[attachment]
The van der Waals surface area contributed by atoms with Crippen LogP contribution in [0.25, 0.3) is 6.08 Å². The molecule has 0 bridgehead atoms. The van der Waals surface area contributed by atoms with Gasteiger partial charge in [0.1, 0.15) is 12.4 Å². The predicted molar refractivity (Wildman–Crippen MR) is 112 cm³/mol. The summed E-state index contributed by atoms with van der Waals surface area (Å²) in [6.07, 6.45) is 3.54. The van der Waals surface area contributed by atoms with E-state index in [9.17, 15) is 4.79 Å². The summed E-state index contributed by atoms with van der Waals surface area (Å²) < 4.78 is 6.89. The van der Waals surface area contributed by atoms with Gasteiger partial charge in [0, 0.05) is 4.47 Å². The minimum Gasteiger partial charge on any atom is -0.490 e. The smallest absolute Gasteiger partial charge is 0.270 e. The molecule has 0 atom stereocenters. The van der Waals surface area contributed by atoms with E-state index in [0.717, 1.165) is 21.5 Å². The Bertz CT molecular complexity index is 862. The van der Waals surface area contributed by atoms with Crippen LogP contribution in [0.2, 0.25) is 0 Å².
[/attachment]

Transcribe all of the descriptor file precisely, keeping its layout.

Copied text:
The van der Waals surface area contributed by atoms with Crippen LogP contribution in [0.25, 0.3) is 6.08 Å². The molecule has 0 bridgehead atoms. The van der Waals surface area contributed by atoms with Gasteiger partial charge in [0.1, 0.15) is 12.4 Å². The predicted molar refractivity (Wildman–Crippen MR) is 112 cm³/mol. The summed E-state index contributed by atoms with van der Waals surface area (Å²) in [6.07, 6.45) is 3.54. The van der Waals surface area contributed by atoms with E-state index in [9.17, 15) is 4.79 Å². The summed E-state index contributed by atoms with van der Waals surface area (Å²) < 4.78 is 6.89. The van der Waals surface area contributed by atoms with Gasteiger partial charge in [0, 0.05) is 4.47 Å². The minimum Gasteiger partial charge on any atom is -0.490 e. The smallest absolute Gasteiger partial charge is 0.270 e. The molecule has 0 atom stereocenters. The van der Waals surface area contributed by atoms with E-state index in [0.717, 1.165) is 21.5 Å². The Bertz CT molecular complexity index is 862. The van der Waals surface area contributed by atoms with Crippen LogP contribution in [0.2, 0.25) is 0 Å².